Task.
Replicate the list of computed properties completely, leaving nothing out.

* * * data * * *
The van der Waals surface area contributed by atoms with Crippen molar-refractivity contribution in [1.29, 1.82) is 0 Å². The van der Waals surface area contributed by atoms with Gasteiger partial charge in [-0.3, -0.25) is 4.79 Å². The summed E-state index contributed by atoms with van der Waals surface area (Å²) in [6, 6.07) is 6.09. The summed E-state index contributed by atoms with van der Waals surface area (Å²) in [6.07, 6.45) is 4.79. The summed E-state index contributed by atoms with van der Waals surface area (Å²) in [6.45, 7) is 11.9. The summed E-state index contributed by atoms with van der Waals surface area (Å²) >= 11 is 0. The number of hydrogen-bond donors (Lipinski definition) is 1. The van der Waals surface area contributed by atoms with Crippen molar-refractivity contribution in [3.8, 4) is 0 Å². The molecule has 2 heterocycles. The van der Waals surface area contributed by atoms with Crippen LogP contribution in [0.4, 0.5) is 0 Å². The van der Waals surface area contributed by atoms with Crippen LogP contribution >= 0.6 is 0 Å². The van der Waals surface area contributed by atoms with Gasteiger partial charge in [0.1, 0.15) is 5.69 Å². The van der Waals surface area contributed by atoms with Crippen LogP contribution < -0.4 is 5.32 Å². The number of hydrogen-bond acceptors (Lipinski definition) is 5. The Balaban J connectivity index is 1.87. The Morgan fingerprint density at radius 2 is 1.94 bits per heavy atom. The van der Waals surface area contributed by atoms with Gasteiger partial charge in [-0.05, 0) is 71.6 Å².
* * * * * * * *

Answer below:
The van der Waals surface area contributed by atoms with Crippen molar-refractivity contribution in [1.29, 1.82) is 0 Å². The van der Waals surface area contributed by atoms with Gasteiger partial charge in [-0.3, -0.25) is 4.79 Å². The summed E-state index contributed by atoms with van der Waals surface area (Å²) in [6, 6.07) is 6.09. The summed E-state index contributed by atoms with van der Waals surface area (Å²) in [6.07, 6.45) is 4.79. The summed E-state index contributed by atoms with van der Waals surface area (Å²) in [6.45, 7) is 11.9. The summed E-state index contributed by atoms with van der Waals surface area (Å²) >= 11 is 0. The number of hydrogen-bond donors (Lipinski definition) is 1. The van der Waals surface area contributed by atoms with Crippen molar-refractivity contribution in [3.8, 4) is 0 Å². The molecule has 2 heterocycles. The van der Waals surface area contributed by atoms with Crippen LogP contribution in [0.4, 0.5) is 0 Å². The van der Waals surface area contributed by atoms with Crippen LogP contribution >= 0.6 is 0 Å². The van der Waals surface area contributed by atoms with Gasteiger partial charge in [0.1, 0.15) is 5.69 Å². The van der Waals surface area contributed by atoms with Crippen LogP contribution < -0.4 is 5.32 Å². The number of hydrogen-bond acceptors (Lipinski definition) is 5. The Balaban J connectivity index is 1.87. The Morgan fingerprint density at radius 2 is 1.94 bits per heavy atom. The van der Waals surface area contributed by atoms with Gasteiger partial charge in [-0.05, 0) is 71.6 Å².